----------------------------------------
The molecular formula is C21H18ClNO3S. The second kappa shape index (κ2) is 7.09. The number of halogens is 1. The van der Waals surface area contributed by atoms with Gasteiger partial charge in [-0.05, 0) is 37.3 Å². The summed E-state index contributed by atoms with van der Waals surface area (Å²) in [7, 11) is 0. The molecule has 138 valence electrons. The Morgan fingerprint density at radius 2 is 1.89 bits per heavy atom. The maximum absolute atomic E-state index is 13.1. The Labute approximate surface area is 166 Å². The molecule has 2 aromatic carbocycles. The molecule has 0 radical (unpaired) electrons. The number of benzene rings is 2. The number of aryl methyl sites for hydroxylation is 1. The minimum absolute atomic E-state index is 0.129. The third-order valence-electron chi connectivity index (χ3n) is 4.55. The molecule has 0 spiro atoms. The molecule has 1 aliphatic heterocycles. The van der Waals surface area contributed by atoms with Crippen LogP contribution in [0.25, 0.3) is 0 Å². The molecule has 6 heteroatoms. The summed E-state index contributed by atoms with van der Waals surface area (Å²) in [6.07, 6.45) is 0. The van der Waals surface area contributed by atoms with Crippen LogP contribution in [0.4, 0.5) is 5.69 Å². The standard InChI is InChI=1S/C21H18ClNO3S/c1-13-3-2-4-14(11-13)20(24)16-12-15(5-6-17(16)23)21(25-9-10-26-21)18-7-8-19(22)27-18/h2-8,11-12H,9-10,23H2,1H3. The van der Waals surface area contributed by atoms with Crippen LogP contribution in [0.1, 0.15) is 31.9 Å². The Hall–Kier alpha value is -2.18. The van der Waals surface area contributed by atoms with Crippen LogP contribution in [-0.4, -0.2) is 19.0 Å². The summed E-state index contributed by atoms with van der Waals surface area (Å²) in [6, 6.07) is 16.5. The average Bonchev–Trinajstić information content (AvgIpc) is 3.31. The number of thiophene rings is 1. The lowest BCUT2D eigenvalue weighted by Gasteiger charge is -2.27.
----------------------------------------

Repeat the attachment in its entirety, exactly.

The molecular formula is C21H18ClNO3S. The second kappa shape index (κ2) is 7.09. The number of halogens is 1. The van der Waals surface area contributed by atoms with Gasteiger partial charge in [-0.05, 0) is 37.3 Å². The summed E-state index contributed by atoms with van der Waals surface area (Å²) in [7, 11) is 0. The molecule has 138 valence electrons. The Morgan fingerprint density at radius 2 is 1.89 bits per heavy atom. The maximum absolute atomic E-state index is 13.1. The Labute approximate surface area is 166 Å². The molecule has 2 aromatic carbocycles. The molecule has 0 radical (unpaired) electrons. The number of benzene rings is 2. The number of aryl methyl sites for hydroxylation is 1. The minimum absolute atomic E-state index is 0.129. The third-order valence-electron chi connectivity index (χ3n) is 4.55. The molecule has 0 spiro atoms. The molecule has 1 aliphatic heterocycles. The van der Waals surface area contributed by atoms with Crippen LogP contribution in [0.25, 0.3) is 0 Å². The molecule has 6 heteroatoms. The summed E-state index contributed by atoms with van der Waals surface area (Å²) in [6.07, 6.45) is 0. The van der Waals surface area contributed by atoms with Crippen LogP contribution in [0.4, 0.5) is 5.69 Å². The standard InChI is InChI=1S/C21H18ClNO3S/c1-13-3-2-4-14(11-13)20(24)16-12-15(5-6-17(16)23)21(25-9-10-26-21)18-7-8-19(22)27-18/h2-8,11-12H,9-10,23H2,1H3. The van der Waals surface area contributed by atoms with Crippen LogP contribution in [0.1, 0.15) is 31.9 Å². The Hall–Kier alpha value is -2.18. The van der Waals surface area contributed by atoms with Crippen LogP contribution in [-0.4, -0.2) is 19.0 Å². The summed E-state index contributed by atoms with van der Waals surface area (Å²) in [6, 6.07) is 16.5. The average Bonchev–Trinajstić information content (AvgIpc) is 3.31. The number of thiophene rings is 1. The lowest BCUT2D eigenvalue weighted by Gasteiger charge is -2.27.